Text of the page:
The Times reported on 1 May 1922 that Eddie Manning “a coloured man, described by a Scotland Yard officer as an important drug trafficker in the West-End, [was] sentenced at Marylebone on Saturday to six months’ imprisonment with hard labour”. On 22 July 1922 the News of the World said he was “a drug vice chief”. In 1954 ex-superintendent Robert Fabian in his London After Dark memoirs said “The first drug trafficker I ever met was Eddie the Villain” – Fabian was on his first week of duty as a police constable, and a veteran policeman told him “he’s the worst man in London”. Arthur Tietjen’s Soho: London Vicious Circle (London: Allan Wingate, 1956) referred to Eddie Manning as “a dope pedlar and white slaver”. Manning, born in Jamaica in 1889 or 1890, is reported in London newspapers from 1920 and those reports, with books by Fabian, Tietjen, Andrew Rose’s Scandal at the Savoy (London: Bloomsbury, 1991) and Cocaine: An Unauthorised Biography (London: Virgin Publishing, 2001) by Dominic Streatfeild (sic), have Manning as a drug dealer.
Marek Kohn wrote in his Dope Girls: The Birth of the British Drug Underground (London: Lawrence and Wishart, 1992) that when Fabian joined the police in May 1921 Manning was still in prison following a shooting incident in London in 1920. Kohn described the shooting as “a cameo of Edgar Manning in action. A triple kneecapping, in broad daylight, in the heart of the West End: it was stupid, carried out without regard to the consequences”. The small-time crook was drawn back into the courts time and again, and “the Manning demon grew” (p 152). A handful of deaths through drugs were linked to Manning, and his home was searched. That six months sentence imposed under the Dangerous Drugs Act of 1920 was the maximum permitted. The crime was possession, not trafficking but the latter word stuck.
The Dangerous Drugs Act was amended to have a maximum sentence of ten years, and so in April 1923 Manning was sentenced to three years for possession: although the Old Bailey jury heard stories of trafficking, living off prostitution, and a death through heroin. The Metropolitan Police file on Manning survives at the National Archives in Kew (MEPO 3/424 and CRIM 4/1424) and a modern reader might consider the possibility that drug equipment found at Manning’s home had been taken there by the police, anxious to snare their victim; and wonder at the disparity between newspaper reports and the facts as recorded by the police. There is correspondence with Jamaica as there was a belief that Manning was an American and could therefore be expelled from Britain, and a letter from Manning.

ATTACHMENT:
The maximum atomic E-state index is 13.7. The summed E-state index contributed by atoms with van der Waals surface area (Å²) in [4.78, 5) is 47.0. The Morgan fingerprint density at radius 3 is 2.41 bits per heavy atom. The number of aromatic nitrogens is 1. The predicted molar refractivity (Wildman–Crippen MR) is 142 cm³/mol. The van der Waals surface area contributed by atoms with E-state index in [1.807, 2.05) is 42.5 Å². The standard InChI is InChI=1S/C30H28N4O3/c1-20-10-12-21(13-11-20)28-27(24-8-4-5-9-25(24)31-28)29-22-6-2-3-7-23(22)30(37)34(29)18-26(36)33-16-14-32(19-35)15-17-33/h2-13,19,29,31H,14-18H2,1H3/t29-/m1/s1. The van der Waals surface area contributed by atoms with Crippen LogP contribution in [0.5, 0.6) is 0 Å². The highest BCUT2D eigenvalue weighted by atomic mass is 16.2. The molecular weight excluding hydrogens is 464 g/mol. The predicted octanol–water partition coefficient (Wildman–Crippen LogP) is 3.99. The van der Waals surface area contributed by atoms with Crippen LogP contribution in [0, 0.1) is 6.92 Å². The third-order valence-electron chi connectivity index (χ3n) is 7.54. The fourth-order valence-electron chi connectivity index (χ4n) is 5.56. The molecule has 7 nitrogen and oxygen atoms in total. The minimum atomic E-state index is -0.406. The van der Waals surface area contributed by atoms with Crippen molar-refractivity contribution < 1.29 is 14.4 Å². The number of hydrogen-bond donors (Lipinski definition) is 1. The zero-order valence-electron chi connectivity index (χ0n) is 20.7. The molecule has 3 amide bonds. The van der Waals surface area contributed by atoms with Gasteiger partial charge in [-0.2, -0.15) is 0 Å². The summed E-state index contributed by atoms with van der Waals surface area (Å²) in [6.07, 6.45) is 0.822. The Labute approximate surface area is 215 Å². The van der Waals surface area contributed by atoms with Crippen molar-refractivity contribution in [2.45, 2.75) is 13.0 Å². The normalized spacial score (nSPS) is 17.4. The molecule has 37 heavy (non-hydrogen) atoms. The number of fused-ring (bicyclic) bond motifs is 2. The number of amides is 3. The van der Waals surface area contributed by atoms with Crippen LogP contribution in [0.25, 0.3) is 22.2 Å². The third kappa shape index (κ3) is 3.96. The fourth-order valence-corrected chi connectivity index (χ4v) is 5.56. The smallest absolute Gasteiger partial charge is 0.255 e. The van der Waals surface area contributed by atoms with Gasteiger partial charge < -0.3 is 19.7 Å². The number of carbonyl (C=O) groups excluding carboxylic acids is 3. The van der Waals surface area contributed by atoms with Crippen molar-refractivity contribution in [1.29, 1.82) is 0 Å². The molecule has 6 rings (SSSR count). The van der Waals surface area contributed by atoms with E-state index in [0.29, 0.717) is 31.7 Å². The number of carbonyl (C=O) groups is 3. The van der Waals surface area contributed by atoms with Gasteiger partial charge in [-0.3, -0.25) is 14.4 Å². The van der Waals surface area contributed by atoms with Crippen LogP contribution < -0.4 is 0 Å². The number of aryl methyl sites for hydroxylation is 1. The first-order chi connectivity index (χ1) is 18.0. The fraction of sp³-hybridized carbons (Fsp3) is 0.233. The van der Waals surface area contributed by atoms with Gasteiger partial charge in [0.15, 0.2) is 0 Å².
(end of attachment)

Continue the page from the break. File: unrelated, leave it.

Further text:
Investigating reports of Manning’s career it was instructive to see that both The Times and the down-market News of the World reported him in similar ways, with one exception: his colour was not mentioned in the former when he was found not guilty of receiving stolen goods in late 1927. He was found guilty of stealing a car and other property in late 1929 and sentenced to three years (the News of the World referred to “coloured man’s amazing past”). Manning died in Parkhurst prison on the Isle of Wight on 8 February 1931 and the death certificate states he had been a “journalist”.
The mis-reporting in the 1920s press was widespread and led to books of the 1990s, and after, naming Manning the drug dealer when setting the scene for crime and cocaine in London sixty years before. He was a petty criminal, an associate of marginal men and women, and a victim of demonisation.
Black Jamaican males and hard drugs have an association in British newspapers and the popular imagination from the 1990s. If Manning is our guide, it is likely that historians in the future will be misguided, too.
The subject should be investigated, especially as Brilliant Chang, a Londoner of Chinese birth, “is reputed to have made £1,000,000 out of dope” noted Fabian, whose photograph of Manning is subtitled “the dope king of his time”. Kohn traces something of Chang’s international career (Dope Girls, p 169-170).
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